Author + information
- Josh Ford Grant,
- Joshua Harris,
- Frederick Helmcke and
- Frank Smart
Background: Left Ventricular Noncompaction (LVNC) is a known cause of dilated cardiomyopathy (DCM), heart failure (HF) and death. The prevalence of LVNC in the general population is estimated to be between 1/30,000 and 1/5,000. The incidence among patients with LVEF < 45% has been reported to be as high as 3.7% in previous studies. This incidence may be higher in populations that are more genetically homogeneous. Based on clinical observation of a HF population, LVNC as a cause of DCM appears significantly more common than would be predicted for this patient cohort.
Methods: The echocardiographic database at our university-based institution was reviewed. Patients with reduced ejection fraction (<35%) undergoing transthoracic echocardiography from January 2014 through January 2016 were evaluated for the presence of LVNC as defined by American Society of Echocardiography criteria listed: 1) two distinct layers of myocardium 2) prominent deep intratravecular recesses 3) ratio of noncompacted to compacted myocardium >2. If the endocardial definition was questionable, the patients were given IV echocontrast solution. If possible a confirmatory Cardiac MRI was obtained. Patient demographics such as age, gender, race were evaluated for the entire HF population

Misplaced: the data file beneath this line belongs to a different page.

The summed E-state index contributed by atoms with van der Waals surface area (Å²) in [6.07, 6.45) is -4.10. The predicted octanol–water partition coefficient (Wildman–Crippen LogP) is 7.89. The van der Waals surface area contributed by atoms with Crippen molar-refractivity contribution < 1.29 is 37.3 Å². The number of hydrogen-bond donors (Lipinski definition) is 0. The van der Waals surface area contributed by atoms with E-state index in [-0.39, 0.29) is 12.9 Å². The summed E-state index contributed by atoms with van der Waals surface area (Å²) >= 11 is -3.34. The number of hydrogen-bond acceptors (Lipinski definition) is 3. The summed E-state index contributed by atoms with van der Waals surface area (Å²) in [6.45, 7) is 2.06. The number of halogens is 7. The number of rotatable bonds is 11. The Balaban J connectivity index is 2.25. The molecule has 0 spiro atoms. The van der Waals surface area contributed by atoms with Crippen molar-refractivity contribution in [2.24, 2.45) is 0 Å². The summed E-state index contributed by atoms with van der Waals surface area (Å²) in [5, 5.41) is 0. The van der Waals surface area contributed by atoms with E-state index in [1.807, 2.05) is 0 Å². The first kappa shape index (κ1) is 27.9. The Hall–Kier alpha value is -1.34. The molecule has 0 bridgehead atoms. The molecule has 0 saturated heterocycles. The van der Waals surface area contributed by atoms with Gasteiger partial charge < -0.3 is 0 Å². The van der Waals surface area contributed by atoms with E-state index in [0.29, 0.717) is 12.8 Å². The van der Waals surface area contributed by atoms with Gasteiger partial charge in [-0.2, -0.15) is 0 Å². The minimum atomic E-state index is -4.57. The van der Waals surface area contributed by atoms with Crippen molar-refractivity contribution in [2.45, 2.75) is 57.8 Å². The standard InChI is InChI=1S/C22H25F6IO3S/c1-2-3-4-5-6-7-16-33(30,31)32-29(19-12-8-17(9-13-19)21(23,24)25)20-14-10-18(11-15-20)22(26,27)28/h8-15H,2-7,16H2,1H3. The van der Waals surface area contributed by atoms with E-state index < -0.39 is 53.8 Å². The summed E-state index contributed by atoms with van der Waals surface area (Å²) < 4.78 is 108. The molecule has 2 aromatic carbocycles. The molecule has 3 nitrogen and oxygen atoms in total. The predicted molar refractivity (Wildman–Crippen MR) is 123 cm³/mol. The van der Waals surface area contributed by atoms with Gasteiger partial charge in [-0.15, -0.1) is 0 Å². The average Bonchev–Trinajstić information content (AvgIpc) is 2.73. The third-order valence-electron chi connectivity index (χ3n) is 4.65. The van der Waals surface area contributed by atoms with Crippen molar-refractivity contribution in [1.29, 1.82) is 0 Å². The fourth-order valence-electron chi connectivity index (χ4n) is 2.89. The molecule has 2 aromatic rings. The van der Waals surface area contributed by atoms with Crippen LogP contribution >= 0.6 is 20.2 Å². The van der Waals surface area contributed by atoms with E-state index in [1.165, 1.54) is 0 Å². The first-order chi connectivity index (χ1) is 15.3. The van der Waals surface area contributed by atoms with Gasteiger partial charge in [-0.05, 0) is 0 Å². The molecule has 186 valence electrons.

Results: A total of 312 patients met the criteria for reduced EF HF on echocardiogram, 27 (8.7%) also met phenotypic criteria for LVNC. This rate is 2.3 times higher than that reported in the literature. More interestingly 22/27 (81%) were African American, 4/27 (15%) were Caucasian and 1/27 (4%) were hispanic. Male patients were 24/27 (89%) of the LVNC patients
Conclusions: The prevalence of LVNC in our patient population with reduced EF is 2.3 times greater than reported in other series. The vast majority of these individuals were Aferican American males. In view of a worse prognosis of HF in patients with LVNC, related to increased risk of CVA, life threatening arrhythmia; and reduced likelihood of recovery of ventricular function, this population should be further evaluated for genetic markers. If found these markers could identify at risk individuals prior to phenotypic conversion to DCM HF, or to suffering a cardioembolic cerebrovascular event.
Poster Hall, Hall C
Saturday, March 18, 2017, 9:45 a.m.-10:30 a.m.
Session Title: Advances in HCM, PPCM and Other Cardiomyopathies
Abstract Category: 13. Heart Failure and Cardiomyopathies: Clinical
Presentation Number: 1201-293
- 2017 American College of Cardiology Foundation